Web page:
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Mesotrophic Lakes

Mesotrophic lakes contain a narrow range of nutrients, principally phosphate and nitrate, the concentrations of which are considered to be neither high nor low. Typically mesotrophic lakes have a nutrient concentration of 0.3 - 0.65 mg/l of nitrate and 0.01 - 0.03 mg/l of phosphate.

Mesotrophic lakes potentially have the highest diversity of plants and animals of any lake type. Relative to other types of lake they contain a higher proportion of nationally scarce and rare aquatic plants. They are also important for many types of insect including dragonflies, water beetles and mayflies.

Nationally mesotrophic lakes support some rare fish species, such as vendace. However, none of these occur in the North East Region.

Current status

Mesotrophic lakes are found mainly in the margins of upland areas in the north and west. Several of the largest and most important lakes in the UK were once mesotrophic but have become eutrophic (rich in nutrients) because of pollution.

There has been little monitoring of the trophic status of water bodies within the Region, so the full status of mesotrophic lakes in the North East is unknown. The best examples of mesotrophic lakes are found within the Northumberland National Park and have collectively been notified as the Roman Wall Loughs SSSI and SAC, although these also show some signs of nutrient enrichment.

Threats

  • The main threat to mesotrophic lakes comes from eutrophication (enrichment by excessive nutrient input). This can come from a number of sources including agricultural run-off, sewage effluent and accidental spillages of slurry etc. The important plant communities of mesotrophic lakes may be damaged by relatively small inputs of nutrients.
  • Acidification and pesticide pollution may also affect mesotrophic lakes.
  • Pollution effects can be exacerbated by excessive water abstraction upstream, leading to a reduction in quality of water reaching lakes.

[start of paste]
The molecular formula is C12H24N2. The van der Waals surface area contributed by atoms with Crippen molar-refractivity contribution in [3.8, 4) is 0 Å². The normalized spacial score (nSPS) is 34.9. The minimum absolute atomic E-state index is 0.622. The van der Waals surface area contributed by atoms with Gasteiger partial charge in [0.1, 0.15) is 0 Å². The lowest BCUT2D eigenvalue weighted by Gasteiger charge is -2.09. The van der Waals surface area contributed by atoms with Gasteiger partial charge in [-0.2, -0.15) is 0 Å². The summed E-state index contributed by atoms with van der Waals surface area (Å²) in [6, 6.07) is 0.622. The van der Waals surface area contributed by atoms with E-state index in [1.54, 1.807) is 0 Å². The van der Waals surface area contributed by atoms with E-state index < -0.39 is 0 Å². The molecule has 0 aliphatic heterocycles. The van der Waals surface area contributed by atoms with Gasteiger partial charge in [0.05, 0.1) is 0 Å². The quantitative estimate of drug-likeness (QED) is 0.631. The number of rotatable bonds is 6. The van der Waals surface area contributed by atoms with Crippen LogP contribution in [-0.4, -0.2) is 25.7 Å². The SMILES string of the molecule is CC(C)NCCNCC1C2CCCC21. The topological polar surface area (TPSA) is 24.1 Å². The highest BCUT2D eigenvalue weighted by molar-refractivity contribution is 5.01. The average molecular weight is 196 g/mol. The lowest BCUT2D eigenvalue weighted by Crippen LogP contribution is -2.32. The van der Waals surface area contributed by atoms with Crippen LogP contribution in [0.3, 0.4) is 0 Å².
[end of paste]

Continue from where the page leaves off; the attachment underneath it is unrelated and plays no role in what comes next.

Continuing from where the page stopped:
• Ploughing of land for agriculture or forestry in lake catchments can increase the sediment load in water causing increased turbidity, which in turn decreases the light available to plants for photosynthesis.
  • Grazing of livestock on the water’s edge can destroy marginal vegetation.
  • The introduction of fish to lakes can alter the natural ecosystems of lakes.
  • Recreational use of lakes can increase bankside erosion, damage vegetation and disturb birds and animals.
  • Introduced species, both plant and animal, may disrupt the ecosystems of mesotrophic lakes and lead to localised extinctions. For example, mink is believed to be partly responsible for the decline of water vole populations within the Region.

Opportunities for protection and enhancement

  • Greenlee Lough is managed as a National Nature Reserve by the Northumberland National Park. Grindon Lough is a Northumberland Wildlife Trust nature reserve.
  • A national strategy for the control of eutrophication in England and Wales is being developed by the Environment Agency. This will be implemented largely through eutrophication control action plans at key sites and, more widely, through Local Environment Agency Plans (LEAPs).
  • The EU Water Framework Directive will provide a basis for the improved management of standing waters.